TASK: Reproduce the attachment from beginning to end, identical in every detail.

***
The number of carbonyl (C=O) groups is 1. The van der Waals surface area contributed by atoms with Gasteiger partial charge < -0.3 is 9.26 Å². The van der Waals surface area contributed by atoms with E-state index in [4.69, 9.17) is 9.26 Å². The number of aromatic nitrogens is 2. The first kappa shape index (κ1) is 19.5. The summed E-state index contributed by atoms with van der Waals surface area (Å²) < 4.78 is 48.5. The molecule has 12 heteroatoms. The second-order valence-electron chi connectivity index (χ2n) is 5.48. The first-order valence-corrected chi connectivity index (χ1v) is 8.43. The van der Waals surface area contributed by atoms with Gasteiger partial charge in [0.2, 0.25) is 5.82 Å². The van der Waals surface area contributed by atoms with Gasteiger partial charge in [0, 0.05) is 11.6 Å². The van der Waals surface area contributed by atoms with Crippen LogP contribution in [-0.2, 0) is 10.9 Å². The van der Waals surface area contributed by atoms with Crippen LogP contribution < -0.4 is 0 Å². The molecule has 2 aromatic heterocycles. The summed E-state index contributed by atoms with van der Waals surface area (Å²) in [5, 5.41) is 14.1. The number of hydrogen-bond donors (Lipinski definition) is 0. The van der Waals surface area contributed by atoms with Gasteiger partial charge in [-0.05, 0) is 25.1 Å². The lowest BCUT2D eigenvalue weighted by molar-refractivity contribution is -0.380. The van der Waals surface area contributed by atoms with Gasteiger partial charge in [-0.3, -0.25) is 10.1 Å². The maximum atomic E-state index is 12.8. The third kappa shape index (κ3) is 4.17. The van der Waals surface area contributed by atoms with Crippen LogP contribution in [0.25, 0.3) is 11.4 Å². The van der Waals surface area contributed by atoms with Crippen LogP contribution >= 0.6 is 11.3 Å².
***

The number of carbonyl (C=O) groups is 1. The van der Waals surface area contributed by atoms with Gasteiger partial charge < -0.3 is 9.26 Å². The van der Waals surface area contributed by atoms with E-state index in [4.69, 9.17) is 9.26 Å². The number of aromatic nitrogens is 2. The first kappa shape index (κ1) is 19.5. The summed E-state index contributed by atoms with van der Waals surface area (Å²) < 4.78 is 48.5. The molecule has 12 heteroatoms. The second-order valence-electron chi connectivity index (χ2n) is 5.48. The first-order valence-corrected chi connectivity index (χ1v) is 8.43. The van der Waals surface area contributed by atoms with Gasteiger partial charge in [0.2, 0.25) is 5.82 Å². The van der Waals surface area contributed by atoms with Gasteiger partial charge in [0, 0.05) is 11.6 Å². The van der Waals surface area contributed by atoms with Crippen LogP contribution in [-0.2, 0) is 10.9 Å². The van der Waals surface area contributed by atoms with Crippen LogP contribution < -0.4 is 0 Å². The molecule has 2 aromatic heterocycles. The summed E-state index contributed by atoms with van der Waals surface area (Å²) in [5, 5.41) is 14.1. The number of hydrogen-bond donors (Lipinski definition) is 0. The van der Waals surface area contributed by atoms with Gasteiger partial charge in [-0.05, 0) is 25.1 Å². The lowest BCUT2D eigenvalue weighted by molar-refractivity contribution is -0.380. The van der Waals surface area contributed by atoms with Gasteiger partial charge in [-0.3, -0.25) is 10.1 Å². The maximum atomic E-state index is 12.8. The third kappa shape index (κ3) is 4.17. The van der Waals surface area contributed by atoms with Crippen LogP contribution in [0.25, 0.3) is 11.4 Å². The van der Waals surface area contributed by atoms with Crippen LogP contribution >= 0.6 is 11.3 Å².